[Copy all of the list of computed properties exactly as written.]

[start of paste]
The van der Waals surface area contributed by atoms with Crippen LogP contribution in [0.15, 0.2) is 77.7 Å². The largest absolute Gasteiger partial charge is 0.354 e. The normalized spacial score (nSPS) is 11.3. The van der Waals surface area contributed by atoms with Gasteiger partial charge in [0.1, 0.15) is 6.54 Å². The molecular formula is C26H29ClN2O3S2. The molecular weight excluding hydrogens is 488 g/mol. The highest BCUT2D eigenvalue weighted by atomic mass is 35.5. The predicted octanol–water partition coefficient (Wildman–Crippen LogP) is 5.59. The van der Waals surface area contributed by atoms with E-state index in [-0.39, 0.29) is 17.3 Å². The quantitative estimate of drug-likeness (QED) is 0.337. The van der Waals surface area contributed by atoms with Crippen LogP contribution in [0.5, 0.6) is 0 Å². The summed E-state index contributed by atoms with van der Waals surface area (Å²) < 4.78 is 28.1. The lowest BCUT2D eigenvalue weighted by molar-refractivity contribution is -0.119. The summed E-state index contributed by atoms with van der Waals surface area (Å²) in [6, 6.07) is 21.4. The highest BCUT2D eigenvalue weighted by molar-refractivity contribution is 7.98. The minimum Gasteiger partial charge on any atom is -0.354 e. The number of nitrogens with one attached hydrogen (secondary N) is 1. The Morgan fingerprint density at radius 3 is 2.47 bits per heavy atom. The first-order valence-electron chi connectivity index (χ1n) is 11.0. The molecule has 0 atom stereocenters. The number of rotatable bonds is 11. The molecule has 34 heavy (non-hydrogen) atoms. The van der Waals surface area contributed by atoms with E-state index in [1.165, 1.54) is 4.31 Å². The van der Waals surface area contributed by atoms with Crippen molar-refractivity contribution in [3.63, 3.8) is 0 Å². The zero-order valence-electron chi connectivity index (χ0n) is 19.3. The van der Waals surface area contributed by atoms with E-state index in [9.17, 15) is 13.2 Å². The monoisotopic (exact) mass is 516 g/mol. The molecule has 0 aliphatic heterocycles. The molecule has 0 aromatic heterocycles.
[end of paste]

The van der Waals surface area contributed by atoms with Crippen LogP contribution in [0.15, 0.2) is 77.7 Å². The largest absolute Gasteiger partial charge is 0.354 e. The normalized spacial score (nSPS) is 11.3. The van der Waals surface area contributed by atoms with Gasteiger partial charge in [0.1, 0.15) is 6.54 Å². The molecular formula is C26H29ClN2O3S2. The molecular weight excluding hydrogens is 488 g/mol. The highest BCUT2D eigenvalue weighted by atomic mass is 35.5. The predicted octanol–water partition coefficient (Wildman–Crippen LogP) is 5.59. The van der Waals surface area contributed by atoms with E-state index in [-0.39, 0.29) is 17.3 Å². The quantitative estimate of drug-likeness (QED) is 0.337. The van der Waals surface area contributed by atoms with Crippen LogP contribution in [0.5, 0.6) is 0 Å². The summed E-state index contributed by atoms with van der Waals surface area (Å²) < 4.78 is 28.1. The lowest BCUT2D eigenvalue weighted by molar-refractivity contribution is -0.119. The summed E-state index contributed by atoms with van der Waals surface area (Å²) in [6, 6.07) is 21.4. The highest BCUT2D eigenvalue weighted by molar-refractivity contribution is 7.98. The minimum Gasteiger partial charge on any atom is -0.354 e. The number of nitrogens with one attached hydrogen (secondary N) is 1. The Morgan fingerprint density at radius 3 is 2.47 bits per heavy atom. The first-order valence-electron chi connectivity index (χ1n) is 11.0. The molecule has 0 atom stereocenters. The number of rotatable bonds is 11. The molecule has 34 heavy (non-hydrogen) atoms. The van der Waals surface area contributed by atoms with E-state index in [1.165, 1.54) is 4.31 Å². The van der Waals surface area contributed by atoms with Crippen molar-refractivity contribution in [3.63, 3.8) is 0 Å². The zero-order valence-electron chi connectivity index (χ0n) is 19.3. The van der Waals surface area contributed by atoms with E-state index in [9.17, 15) is 13.2 Å². The monoisotopic (exact) mass is 516 g/mol. The molecule has 0 aliphatic heterocycles. The molecule has 0 aromatic heterocycles.